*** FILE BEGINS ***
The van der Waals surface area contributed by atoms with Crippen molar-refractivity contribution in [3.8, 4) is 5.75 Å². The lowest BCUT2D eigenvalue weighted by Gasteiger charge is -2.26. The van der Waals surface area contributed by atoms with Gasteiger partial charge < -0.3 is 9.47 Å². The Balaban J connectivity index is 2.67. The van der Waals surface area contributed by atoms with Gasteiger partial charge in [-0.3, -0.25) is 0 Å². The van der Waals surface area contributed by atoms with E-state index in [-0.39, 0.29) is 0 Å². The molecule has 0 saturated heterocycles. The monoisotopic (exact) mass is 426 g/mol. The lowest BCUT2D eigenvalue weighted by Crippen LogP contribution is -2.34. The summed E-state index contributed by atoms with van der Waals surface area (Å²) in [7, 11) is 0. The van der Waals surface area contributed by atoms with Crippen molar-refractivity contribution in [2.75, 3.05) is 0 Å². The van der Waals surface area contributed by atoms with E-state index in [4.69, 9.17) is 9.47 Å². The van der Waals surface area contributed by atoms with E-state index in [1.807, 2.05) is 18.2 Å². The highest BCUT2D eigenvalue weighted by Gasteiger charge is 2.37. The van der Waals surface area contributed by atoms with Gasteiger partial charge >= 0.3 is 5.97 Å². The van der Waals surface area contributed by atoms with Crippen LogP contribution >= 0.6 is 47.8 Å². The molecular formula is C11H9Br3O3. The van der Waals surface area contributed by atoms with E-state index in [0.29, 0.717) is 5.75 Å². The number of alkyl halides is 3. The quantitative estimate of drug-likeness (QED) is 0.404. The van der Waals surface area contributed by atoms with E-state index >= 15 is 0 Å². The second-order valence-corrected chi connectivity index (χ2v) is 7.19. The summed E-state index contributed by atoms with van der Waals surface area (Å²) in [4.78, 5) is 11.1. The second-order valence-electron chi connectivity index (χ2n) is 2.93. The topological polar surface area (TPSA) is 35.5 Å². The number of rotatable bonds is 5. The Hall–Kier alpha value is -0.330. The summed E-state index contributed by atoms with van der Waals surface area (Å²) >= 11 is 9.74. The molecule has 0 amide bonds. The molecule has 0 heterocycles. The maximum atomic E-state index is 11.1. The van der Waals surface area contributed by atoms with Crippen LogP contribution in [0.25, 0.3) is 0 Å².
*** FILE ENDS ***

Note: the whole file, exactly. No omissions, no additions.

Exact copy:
The van der Waals surface area contributed by atoms with Crippen molar-refractivity contribution in [3.8, 4) is 5.75 Å². The lowest BCUT2D eigenvalue weighted by Gasteiger charge is -2.26. The van der Waals surface area contributed by atoms with Gasteiger partial charge < -0.3 is 9.47 Å². The Balaban J connectivity index is 2.67. The van der Waals surface area contributed by atoms with Gasteiger partial charge in [-0.3, -0.25) is 0 Å². The van der Waals surface area contributed by atoms with E-state index in [-0.39, 0.29) is 0 Å². The molecule has 0 saturated heterocycles. The monoisotopic (exact) mass is 426 g/mol. The lowest BCUT2D eigenvalue weighted by Crippen LogP contribution is -2.34. The summed E-state index contributed by atoms with van der Waals surface area (Å²) in [7, 11) is 0. The van der Waals surface area contributed by atoms with Crippen molar-refractivity contribution in [2.75, 3.05) is 0 Å². The van der Waals surface area contributed by atoms with E-state index in [4.69, 9.17) is 9.47 Å². The van der Waals surface area contributed by atoms with E-state index in [1.807, 2.05) is 18.2 Å². The highest BCUT2D eigenvalue weighted by Gasteiger charge is 2.37. The van der Waals surface area contributed by atoms with Gasteiger partial charge >= 0.3 is 5.97 Å². The van der Waals surface area contributed by atoms with Crippen LogP contribution >= 0.6 is 47.8 Å². The molecular formula is C11H9Br3O3. The van der Waals surface area contributed by atoms with E-state index in [0.29, 0.717) is 5.75 Å². The number of alkyl halides is 3. The quantitative estimate of drug-likeness (QED) is 0.404. The van der Waals surface area contributed by atoms with E-state index >= 15 is 0 Å². The second-order valence-corrected chi connectivity index (χ2v) is 7.19. The summed E-state index contributed by atoms with van der Waals surface area (Å²) in [4.78, 5) is 11.1. The second-order valence-electron chi connectivity index (χ2n) is 2.93. The topological polar surface area (TPSA) is 35.5 Å². The number of rotatable bonds is 5. The Hall–Kier alpha value is -0.330. The summed E-state index contributed by atoms with van der Waals surface area (Å²) >= 11 is 9.74. The molecule has 0 amide bonds. The molecule has 0 heterocycles. The maximum atomic E-state index is 11.1. The van der Waals surface area contributed by atoms with Crippen LogP contribution in [0.25, 0.3) is 0 Å².